May UI graduate ready to head toward the border


In Yuma, Ariz., the temperature rarely falls below 40 degrees on a typical day in January.

And for Iowa-raised Nathen Baker — a graduating UI senior who will teach fourth grade in the far-southwest Arizona city — trading in the harsh Midwest cold for a milder Arizona winter doesn’t seem like such a bad deal.

“I’m ready for a change after having to fight through the cold and snow these past couple of winters,” he said.

Baker, an elementary-education major, will work at Harvest Preparatory Academy next year. The Le Grand, Iowa, native said he wanted to get out of the state before he becomes older and settles down. He won’t go alone, either — officials at the preparatory school also offered his girlfriend, UI senior Kirsten Eriksen, a job as a kindergarten teacher.

“We know if we don’t go now, we’re not going to go anywhere,” the taco fanatic said. “We wanted to get away and do our own thing for a while.”

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At first, the job search seemed bleak, Baker said. Officials at many local and out-of-state school districts, facing million-dollar budget cuts, said they weren’t hiring. After scouting the Phoenix and southwestern Arizona area, Baker established connections with school principals and leaders who are originally from Iowa or attended the UI.

Finally, at the end of April, Harvest Preparatory Academy officials offered the 24-year-old a job.
Baker’s career path isn’t a surprise to most around him — Baker’s parents have been teachers for more than 30 years, which initially drew him to the profession, he said. In high school, he participated in many mission trips geared toward helping children.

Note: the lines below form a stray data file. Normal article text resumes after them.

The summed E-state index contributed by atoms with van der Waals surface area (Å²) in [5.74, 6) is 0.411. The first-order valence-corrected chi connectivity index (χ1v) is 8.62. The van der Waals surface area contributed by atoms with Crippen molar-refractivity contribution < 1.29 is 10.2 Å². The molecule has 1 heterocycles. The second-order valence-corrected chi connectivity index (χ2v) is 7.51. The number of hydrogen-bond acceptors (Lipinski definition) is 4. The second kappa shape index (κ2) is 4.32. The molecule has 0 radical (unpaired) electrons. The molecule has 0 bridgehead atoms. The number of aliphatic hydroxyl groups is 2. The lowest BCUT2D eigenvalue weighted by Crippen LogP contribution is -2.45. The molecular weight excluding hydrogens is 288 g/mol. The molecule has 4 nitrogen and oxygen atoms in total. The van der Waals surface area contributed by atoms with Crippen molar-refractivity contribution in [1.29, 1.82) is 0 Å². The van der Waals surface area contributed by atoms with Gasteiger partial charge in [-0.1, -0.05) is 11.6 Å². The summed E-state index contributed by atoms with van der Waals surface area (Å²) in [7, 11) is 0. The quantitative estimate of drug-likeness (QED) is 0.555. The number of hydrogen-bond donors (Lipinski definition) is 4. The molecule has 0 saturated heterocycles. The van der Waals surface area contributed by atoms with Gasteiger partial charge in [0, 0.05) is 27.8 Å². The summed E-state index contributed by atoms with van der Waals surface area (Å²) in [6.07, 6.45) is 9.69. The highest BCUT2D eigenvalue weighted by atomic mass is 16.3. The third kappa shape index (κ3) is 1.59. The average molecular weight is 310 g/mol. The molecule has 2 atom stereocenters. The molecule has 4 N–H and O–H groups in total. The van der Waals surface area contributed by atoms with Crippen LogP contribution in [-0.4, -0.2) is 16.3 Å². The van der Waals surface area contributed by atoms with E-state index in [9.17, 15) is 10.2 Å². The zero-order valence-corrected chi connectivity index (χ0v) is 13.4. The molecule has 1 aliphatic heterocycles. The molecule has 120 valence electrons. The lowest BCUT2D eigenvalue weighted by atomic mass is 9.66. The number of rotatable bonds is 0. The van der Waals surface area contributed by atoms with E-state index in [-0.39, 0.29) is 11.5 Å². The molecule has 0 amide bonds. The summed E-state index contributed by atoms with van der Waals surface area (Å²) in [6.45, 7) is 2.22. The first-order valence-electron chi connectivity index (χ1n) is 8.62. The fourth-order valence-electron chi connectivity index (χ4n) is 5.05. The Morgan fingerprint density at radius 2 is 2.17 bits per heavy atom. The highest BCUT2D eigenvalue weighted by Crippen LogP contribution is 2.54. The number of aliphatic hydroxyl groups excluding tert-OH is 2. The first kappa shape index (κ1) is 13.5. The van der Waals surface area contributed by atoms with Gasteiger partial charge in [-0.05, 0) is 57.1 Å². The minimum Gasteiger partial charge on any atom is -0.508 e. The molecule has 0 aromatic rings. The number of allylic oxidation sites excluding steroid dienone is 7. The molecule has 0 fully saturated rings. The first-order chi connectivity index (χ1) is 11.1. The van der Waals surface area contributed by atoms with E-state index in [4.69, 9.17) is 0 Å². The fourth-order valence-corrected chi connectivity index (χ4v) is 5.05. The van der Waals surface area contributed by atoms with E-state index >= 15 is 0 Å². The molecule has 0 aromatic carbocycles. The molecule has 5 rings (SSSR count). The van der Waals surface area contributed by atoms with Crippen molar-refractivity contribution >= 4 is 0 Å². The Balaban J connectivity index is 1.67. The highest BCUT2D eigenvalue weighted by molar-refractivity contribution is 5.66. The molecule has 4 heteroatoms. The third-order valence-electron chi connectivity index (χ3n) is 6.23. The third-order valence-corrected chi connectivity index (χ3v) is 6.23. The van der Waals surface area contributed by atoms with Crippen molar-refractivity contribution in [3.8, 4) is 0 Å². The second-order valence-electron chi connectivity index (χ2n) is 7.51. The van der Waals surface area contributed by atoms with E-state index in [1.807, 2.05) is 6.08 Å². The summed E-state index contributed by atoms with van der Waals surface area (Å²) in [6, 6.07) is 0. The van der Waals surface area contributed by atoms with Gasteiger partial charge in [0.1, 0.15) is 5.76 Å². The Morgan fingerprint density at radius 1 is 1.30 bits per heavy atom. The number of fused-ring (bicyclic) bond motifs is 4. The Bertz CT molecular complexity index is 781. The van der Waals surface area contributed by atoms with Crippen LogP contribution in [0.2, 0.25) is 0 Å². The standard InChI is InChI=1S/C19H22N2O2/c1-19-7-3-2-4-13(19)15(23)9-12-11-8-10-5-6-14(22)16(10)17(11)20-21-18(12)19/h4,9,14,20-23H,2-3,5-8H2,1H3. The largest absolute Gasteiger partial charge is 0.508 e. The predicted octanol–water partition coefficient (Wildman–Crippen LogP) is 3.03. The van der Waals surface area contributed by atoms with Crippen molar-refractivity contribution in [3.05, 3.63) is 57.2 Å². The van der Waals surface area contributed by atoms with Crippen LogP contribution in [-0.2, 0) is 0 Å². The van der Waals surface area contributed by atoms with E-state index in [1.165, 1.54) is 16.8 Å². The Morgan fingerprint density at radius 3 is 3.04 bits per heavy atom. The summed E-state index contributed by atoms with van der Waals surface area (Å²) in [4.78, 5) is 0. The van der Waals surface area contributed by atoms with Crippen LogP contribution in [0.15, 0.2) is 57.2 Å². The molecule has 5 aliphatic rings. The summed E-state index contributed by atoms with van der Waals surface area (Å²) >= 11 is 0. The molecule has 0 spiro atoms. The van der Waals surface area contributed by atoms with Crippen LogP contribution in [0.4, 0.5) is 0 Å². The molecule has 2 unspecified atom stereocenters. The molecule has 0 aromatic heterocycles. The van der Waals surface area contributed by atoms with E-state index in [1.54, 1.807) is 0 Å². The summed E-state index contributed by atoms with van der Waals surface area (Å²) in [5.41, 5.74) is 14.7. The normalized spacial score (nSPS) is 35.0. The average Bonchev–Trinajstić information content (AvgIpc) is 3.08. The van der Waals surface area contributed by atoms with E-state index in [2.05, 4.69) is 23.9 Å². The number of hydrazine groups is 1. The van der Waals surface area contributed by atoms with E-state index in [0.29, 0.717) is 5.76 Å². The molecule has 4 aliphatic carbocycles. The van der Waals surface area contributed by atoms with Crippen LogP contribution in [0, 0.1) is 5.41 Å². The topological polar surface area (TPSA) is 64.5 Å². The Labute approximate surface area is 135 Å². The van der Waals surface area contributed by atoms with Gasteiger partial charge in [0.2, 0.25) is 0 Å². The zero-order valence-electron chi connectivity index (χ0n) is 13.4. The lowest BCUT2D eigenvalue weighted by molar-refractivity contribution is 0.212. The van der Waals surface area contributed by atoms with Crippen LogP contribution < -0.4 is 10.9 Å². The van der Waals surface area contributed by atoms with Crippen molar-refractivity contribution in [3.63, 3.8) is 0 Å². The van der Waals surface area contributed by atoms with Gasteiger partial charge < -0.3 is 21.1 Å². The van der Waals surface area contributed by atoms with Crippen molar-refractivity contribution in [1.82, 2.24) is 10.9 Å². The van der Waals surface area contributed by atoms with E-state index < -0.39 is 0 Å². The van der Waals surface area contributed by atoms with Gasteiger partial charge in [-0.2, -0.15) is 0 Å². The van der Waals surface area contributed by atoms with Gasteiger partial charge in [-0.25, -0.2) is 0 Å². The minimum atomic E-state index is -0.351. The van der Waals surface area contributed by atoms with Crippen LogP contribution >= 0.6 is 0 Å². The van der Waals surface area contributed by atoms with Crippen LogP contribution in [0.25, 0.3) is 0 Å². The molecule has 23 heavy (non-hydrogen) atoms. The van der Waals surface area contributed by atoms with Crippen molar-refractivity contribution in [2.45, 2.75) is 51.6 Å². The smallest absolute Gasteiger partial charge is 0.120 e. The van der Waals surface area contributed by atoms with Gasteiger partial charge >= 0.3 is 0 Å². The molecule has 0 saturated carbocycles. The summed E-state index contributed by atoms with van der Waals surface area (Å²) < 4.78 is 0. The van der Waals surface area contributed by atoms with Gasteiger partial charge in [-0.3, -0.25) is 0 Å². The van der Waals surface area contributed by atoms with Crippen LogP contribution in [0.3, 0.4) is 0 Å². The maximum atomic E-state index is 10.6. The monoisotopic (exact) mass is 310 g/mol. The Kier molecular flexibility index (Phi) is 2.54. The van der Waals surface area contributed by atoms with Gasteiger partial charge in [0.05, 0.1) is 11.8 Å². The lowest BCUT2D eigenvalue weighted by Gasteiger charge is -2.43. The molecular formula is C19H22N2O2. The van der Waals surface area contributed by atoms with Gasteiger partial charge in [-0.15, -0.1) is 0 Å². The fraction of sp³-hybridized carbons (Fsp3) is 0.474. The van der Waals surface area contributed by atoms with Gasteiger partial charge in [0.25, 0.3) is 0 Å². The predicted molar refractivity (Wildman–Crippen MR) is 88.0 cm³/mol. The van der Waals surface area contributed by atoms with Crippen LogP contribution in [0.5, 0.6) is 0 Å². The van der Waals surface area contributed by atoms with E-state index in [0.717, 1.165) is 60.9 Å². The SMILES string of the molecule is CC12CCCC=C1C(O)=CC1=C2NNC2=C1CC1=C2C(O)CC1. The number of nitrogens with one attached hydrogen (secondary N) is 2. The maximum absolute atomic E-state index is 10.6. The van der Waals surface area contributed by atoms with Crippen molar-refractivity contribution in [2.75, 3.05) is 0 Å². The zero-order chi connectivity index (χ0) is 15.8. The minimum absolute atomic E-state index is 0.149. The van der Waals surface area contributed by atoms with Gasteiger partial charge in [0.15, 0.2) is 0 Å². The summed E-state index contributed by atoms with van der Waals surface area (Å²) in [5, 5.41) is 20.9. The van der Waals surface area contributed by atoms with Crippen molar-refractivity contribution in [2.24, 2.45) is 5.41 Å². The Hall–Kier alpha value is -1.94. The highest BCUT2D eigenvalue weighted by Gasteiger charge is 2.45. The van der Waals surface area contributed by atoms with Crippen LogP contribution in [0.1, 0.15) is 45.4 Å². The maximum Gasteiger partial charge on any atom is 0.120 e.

“These experiences helped me realize how important it is to guide and positively influence kids,” he said.

During his time at the UI, Baker worked at an after-school program at Hills Elementary for two and a half years. There, he watched over small groups of students and supervised field trips.

This semester, Baker student-taught sixth graders at Grant Wood Elementary, an Iowa City school with students from diverse backgrounds. This experience will prepare him for many of his future teaching gigs, said Gary Glenn, a sixth-grade teacher at Grant Wood and Baker’s supervisor. Yuma is less than half-an-hour away from the Mexican border. Almost half of the population is Latino.

“You got to be on your toes all the time,” Glenn said, because teaching sixth-graders on the cusp of entering middle school can be difficult. “But he didn’t get ruffled. He was always very level-headed and very calm.”

In the next two weeks, Baker and his girlfriend plan to go to Yuma, find an apartment, and begin the move. He won’t start working until the end of July, but he is already anticipating what the move and his future will bring.

“The UI has been a big part of my life,” he said. “But I’m excited to take the knowledge and attitude I have down there.”

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